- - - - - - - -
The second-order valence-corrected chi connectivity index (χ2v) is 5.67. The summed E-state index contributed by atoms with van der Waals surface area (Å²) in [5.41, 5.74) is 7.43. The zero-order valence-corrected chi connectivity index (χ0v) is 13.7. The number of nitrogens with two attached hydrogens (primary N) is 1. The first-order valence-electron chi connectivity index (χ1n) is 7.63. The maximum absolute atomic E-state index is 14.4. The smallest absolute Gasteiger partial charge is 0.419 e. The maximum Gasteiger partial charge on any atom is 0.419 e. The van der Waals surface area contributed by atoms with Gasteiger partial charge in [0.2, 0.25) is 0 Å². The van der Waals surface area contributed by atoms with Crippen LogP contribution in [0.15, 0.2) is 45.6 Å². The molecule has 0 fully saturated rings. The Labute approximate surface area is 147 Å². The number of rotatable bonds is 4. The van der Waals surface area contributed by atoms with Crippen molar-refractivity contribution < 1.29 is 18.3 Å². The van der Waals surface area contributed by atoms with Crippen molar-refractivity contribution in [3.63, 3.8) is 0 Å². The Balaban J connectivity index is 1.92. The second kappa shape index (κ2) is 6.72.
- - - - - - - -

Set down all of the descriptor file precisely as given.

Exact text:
The second-order valence-corrected chi connectivity index (χ2v) is 5.67. The summed E-state index contributed by atoms with van der Waals surface area (Å²) in [5.41, 5.74) is 7.43. The zero-order valence-corrected chi connectivity index (χ0v) is 13.7. The number of nitrogens with two attached hydrogens (primary N) is 1. The first-order valence-electron chi connectivity index (χ1n) is 7.63. The maximum absolute atomic E-state index is 14.4. The smallest absolute Gasteiger partial charge is 0.419 e. The maximum Gasteiger partial charge on any atom is 0.419 e. The van der Waals surface area contributed by atoms with Gasteiger partial charge in [0.2, 0.25) is 0 Å². The van der Waals surface area contributed by atoms with Crippen LogP contribution in [0.15, 0.2) is 45.6 Å². The molecule has 0 fully saturated rings. The Labute approximate surface area is 147 Å². The number of rotatable bonds is 4. The van der Waals surface area contributed by atoms with Crippen molar-refractivity contribution < 1.29 is 18.3 Å². The van der Waals surface area contributed by atoms with Crippen molar-refractivity contribution in [3.63, 3.8) is 0 Å². The Balaban J connectivity index is 1.92. The second kappa shape index (κ2) is 6.72.